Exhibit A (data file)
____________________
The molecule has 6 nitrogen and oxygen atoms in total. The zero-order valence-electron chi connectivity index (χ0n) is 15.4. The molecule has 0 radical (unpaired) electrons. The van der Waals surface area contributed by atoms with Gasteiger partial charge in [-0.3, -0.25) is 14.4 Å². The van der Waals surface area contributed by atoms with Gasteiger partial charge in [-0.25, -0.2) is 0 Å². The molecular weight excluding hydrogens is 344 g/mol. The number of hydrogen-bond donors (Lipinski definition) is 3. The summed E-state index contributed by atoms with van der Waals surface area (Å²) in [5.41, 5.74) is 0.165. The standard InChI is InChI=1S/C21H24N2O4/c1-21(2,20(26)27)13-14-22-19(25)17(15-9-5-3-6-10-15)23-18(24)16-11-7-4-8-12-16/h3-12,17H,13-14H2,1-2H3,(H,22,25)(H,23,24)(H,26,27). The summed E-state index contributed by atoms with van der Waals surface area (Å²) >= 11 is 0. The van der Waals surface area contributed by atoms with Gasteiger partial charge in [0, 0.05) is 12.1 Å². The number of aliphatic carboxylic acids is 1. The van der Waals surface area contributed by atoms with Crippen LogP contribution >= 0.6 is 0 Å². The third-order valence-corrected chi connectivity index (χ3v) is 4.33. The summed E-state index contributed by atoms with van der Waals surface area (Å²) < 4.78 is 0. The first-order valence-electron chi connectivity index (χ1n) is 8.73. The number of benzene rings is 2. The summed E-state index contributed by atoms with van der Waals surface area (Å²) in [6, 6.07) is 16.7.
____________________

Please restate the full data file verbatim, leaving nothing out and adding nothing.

The molecule has 6 nitrogen and oxygen atoms in total. The zero-order valence-electron chi connectivity index (χ0n) is 15.4. The molecule has 0 radical (unpaired) electrons. The van der Waals surface area contributed by atoms with Gasteiger partial charge in [-0.3, -0.25) is 14.4 Å². The van der Waals surface area contributed by atoms with Gasteiger partial charge in [-0.25, -0.2) is 0 Å². The molecular weight excluding hydrogens is 344 g/mol. The number of hydrogen-bond donors (Lipinski definition) is 3. The summed E-state index contributed by atoms with van der Waals surface area (Å²) in [5.41, 5.74) is 0.165. The standard InChI is InChI=1S/C21H24N2O4/c1-21(2,20(26)27)13-14-22-19(25)17(15-9-5-3-6-10-15)23-18(24)16-11-7-4-8-12-16/h3-12,17H,13-14H2,1-2H3,(H,22,25)(H,23,24)(H,26,27). The summed E-state index contributed by atoms with van der Waals surface area (Å²) >= 11 is 0. The van der Waals surface area contributed by atoms with Gasteiger partial charge in [0, 0.05) is 12.1 Å². The number of aliphatic carboxylic acids is 1. The van der Waals surface area contributed by atoms with Crippen LogP contribution >= 0.6 is 0 Å². The third-order valence-corrected chi connectivity index (χ3v) is 4.33. The summed E-state index contributed by atoms with van der Waals surface area (Å²) < 4.78 is 0. The first-order valence-electron chi connectivity index (χ1n) is 8.73. The number of benzene rings is 2. The summed E-state index contributed by atoms with van der Waals surface area (Å²) in [6, 6.07) is 16.7.